From the April 2001 Piping Times
“The pipes must lead.” So stated Queen Victoria to her Army top brass in the 1870s, thus ending an unseemly squabble over whether pipes or drums should form the front or rear ranks in the newly formed musical ensemble known as the pipe band. It is perhaps fitting in this, the 100th anniversary of her death, that we should remind pipers and drummer everywhere of the legacy of that decision: the formation of the pipe band as we know it today. Queen Victoria’s other inspired decision with regard to the great pipe was to appoint a Sovereign’s Piper. In this first excerpt from an article by Neville T. McKay we explore more fully the history of this prestigious office …
Once the threat of a Stuart revival was removed, members of the Royal family were pleased to adopt some of the more colourful symbols of the Highlanders, such as their dress and their music, although they did not fully appreciate the underlying culture and did little to protect it from the impact of social changes which broke up communities and destroyed their pattern of life. Nevertheless, the patronage conferred on the office of piper did provide a focus for efforts to preserve the music, and the early men chosen for the office played a prominent part in publishing and promoting it.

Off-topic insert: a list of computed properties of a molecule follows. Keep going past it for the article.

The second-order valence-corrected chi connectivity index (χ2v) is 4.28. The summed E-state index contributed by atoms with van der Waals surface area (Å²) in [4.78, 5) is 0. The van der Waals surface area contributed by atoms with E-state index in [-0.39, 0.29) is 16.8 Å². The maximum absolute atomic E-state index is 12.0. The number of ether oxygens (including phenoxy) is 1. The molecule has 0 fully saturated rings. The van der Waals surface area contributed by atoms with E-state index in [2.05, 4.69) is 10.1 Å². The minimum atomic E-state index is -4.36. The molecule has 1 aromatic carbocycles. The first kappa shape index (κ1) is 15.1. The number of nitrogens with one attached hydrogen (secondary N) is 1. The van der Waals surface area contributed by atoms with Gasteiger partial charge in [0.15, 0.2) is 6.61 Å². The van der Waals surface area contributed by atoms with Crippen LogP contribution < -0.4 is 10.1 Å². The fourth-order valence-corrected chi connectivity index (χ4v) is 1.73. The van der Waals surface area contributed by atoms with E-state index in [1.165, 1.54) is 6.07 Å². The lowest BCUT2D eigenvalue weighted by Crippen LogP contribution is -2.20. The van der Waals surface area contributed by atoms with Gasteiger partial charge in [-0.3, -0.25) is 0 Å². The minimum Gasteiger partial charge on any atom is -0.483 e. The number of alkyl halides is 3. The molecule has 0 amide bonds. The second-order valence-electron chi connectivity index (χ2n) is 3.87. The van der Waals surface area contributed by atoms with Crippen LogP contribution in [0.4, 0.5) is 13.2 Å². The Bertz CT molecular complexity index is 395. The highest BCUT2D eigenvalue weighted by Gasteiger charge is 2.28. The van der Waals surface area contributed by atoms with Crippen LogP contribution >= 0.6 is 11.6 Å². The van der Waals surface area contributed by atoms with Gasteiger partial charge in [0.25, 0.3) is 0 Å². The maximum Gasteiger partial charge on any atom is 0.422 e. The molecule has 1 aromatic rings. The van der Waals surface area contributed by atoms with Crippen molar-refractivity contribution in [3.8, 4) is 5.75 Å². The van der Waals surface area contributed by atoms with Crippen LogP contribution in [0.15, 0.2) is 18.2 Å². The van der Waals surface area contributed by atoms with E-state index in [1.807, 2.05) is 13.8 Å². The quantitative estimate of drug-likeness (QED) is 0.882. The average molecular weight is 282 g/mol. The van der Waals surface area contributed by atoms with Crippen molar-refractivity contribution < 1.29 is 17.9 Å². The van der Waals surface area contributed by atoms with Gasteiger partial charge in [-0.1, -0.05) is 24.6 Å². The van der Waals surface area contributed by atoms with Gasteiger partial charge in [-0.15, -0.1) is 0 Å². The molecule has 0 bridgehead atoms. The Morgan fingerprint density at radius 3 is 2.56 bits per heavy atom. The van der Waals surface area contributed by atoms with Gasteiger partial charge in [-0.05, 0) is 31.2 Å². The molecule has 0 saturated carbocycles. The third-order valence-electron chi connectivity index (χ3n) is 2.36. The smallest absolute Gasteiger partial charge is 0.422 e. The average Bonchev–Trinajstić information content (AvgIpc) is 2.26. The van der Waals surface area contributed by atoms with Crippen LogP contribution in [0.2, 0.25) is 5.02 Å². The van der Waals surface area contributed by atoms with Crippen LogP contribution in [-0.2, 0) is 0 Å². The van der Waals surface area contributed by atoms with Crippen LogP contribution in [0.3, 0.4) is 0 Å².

Queen Victoria and Prince Albert paid their first visit to the Highlands in 1842 and they stayed at Taymouth Castle with the Marquis of Breadalbane. The Queen was so delighted with the ceremonial which he provided that she wrote to her mother the Duchess of Kent: “We have heard nothing but bagpipes since we have been in the beautiful Highlands, and I am become so fond of it [sic], that I mean to have a Piper, who can, if you like it, pipe every night at Frogmore.” She sought the Marquis’s advice on a suitable candidate and he recommended Angus MacKay, then a talented young member of the recognised piping family. MacKay was sworn in and admitted by the Clerk Marshall into the Place of Piper to Her Majesty on July 25, 1843.
There was some family precedent for such an office as both the Queen’s father, the Duke of Kent, and her uncle, the Duke of Sussex, had each employed his own piper at Kensington Palace. It seems unlikely that any of Queen Victoria’s royal predecessors would have employed a Highland piper as court musician.